I did contemplate starting an actual physical notebook as a garden journal, and using a real-life pen and ink…but for some reason I seem to get on fine with the online methods.  I think in fact I’m more likely to access these electronic records and keep them updated than a diary-style physical notebook, as lovely as it is to hold and treasure a well-thumbed, dog-eared notebook…

Oh and one more goal which I hope to achieve imminently – sitting two more RHS Level 2 exams in February.  I’ve already been hitting the books again to swot up on plant biology and soil nutrition.  Wish me luck!

Happy 2019 – here’s to a great gardening year!

hydrangea jan 2019

 

 

Standard
Nature & Wildlife, Other Gardens, Plants, Uncategorized

Curly wurly

I’m noticing a certain kind of shape around me at the moment – for the past few days I’ve been spotting curls and twists, exposed I suppose by the bare branches of winter.

IMG_0705.jpg

One that I notice daily is the contorted hazel (Corylus avellana ‘Contorta’which is right outside our back door.  This large shrub is also known as a twisted or corkscrew hazel and by the nickname of ‘Harry Lauder’s walking stick’, after a Scottish entertainer who apparently used to carry a walking stick made from a branch of the shrub.

Only a couple of days ago I was listening to a podcast of Gardener’s Question Time and this plant came up – one of the panellists revealed that the twisted hazel was first discovered by a drunken vicar, who fell into a hedge, looked up and saw the contorted stems.  So he took a cutting, grew the plant and that’s how it’s ended up in many of our gardens (according to Chris Beardshaw!).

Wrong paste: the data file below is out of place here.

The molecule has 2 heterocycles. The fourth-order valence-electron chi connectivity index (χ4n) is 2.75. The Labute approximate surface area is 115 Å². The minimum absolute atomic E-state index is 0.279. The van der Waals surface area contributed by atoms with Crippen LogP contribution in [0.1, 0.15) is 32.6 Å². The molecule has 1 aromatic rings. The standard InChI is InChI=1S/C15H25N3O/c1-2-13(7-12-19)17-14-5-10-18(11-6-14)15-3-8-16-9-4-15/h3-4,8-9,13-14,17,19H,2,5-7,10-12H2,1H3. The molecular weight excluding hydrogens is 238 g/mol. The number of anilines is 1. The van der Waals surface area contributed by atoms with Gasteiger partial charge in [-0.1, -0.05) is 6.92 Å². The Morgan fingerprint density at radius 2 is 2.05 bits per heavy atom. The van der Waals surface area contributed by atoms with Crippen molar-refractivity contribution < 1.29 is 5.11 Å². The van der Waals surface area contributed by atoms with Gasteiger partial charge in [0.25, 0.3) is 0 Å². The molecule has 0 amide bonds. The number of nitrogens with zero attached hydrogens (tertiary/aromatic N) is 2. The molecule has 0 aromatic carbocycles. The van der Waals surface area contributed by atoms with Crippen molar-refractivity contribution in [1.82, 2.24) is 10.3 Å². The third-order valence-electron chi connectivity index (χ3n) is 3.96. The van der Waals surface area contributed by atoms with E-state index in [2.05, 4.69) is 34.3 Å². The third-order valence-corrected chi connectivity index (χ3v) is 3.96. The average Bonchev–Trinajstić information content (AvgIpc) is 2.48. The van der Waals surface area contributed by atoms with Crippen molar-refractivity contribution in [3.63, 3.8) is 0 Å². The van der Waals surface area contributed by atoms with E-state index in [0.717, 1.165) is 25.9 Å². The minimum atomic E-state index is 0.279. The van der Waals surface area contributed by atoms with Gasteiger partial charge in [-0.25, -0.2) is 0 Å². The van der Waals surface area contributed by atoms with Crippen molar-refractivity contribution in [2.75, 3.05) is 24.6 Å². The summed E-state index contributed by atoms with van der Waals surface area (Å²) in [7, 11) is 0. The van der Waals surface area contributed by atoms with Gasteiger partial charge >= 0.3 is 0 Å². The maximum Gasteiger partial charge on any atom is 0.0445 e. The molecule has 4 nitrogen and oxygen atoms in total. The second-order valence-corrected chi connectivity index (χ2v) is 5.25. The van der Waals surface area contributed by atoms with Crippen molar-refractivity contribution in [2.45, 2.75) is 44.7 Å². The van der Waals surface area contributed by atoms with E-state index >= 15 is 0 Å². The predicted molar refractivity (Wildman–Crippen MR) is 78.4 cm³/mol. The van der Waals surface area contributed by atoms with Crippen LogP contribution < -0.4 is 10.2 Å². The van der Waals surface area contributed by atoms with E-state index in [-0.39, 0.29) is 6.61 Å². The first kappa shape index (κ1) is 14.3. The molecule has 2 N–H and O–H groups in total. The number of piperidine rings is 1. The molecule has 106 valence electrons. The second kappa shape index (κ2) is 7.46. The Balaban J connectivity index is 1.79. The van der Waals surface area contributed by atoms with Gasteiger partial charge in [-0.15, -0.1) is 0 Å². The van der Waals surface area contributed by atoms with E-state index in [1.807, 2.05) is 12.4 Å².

It’s a fascinating shrub to look at, but especially in winter, when you can see the exposed shapes of the branches, and then in spring when little yellow catkins appear.  Even its leaves are quite bumpy and textured so it’s well worth having one in the garden for year-round interest.  You can even bring it indoors – sort of.  I’ve pruned a few branches from mine as each year it throws up a few vertically, which is out of keeping with its general weeping shape; so I’ve put the pruned shoots into glass vases so I can admire the twists and turns inside as well as out.

And now it appears I’m being followed by twisted branches… on a visit to the hospital last week to donate blood I noticed a twisted hazel in one of the flower beds in the grounds.

IMG_0723.jpg

It looks quite good with the background of the brighter green conifer.

Then on a walk around the village a few days later, I looked up and noticed these striking trees in someone’s garden:

IMG_0730.jpgI’m not certain if these are hazel or not – I expect this is the ‘tree’ version of my medium-sized shrub.   I couldn’t get close enough to check but they make a fantastic silhouette against the winter sky.

Finally, one of my favourite little plants in my garden, this little grass…

IMG_0688.jpg

…which is Carex comans ‘Frosted Curls’ and provides a wee corner of interest in its spot in the front garden all year round.  At this time of year its little curls bounce around in the wind and towards the end of last summer it provided a brilliant backdrop for the chocolate cosmos I planted next to it.

20170930-DSC_0120

So there you have it, everything’s a bit twirly at the moment and I like it.  Nature really doesn’t do straight lines and what’s more interesting for your winter garden than a twisty, turny, curly, wurly plant to make you stop and look for a while…

 

 

 

 

 

Standard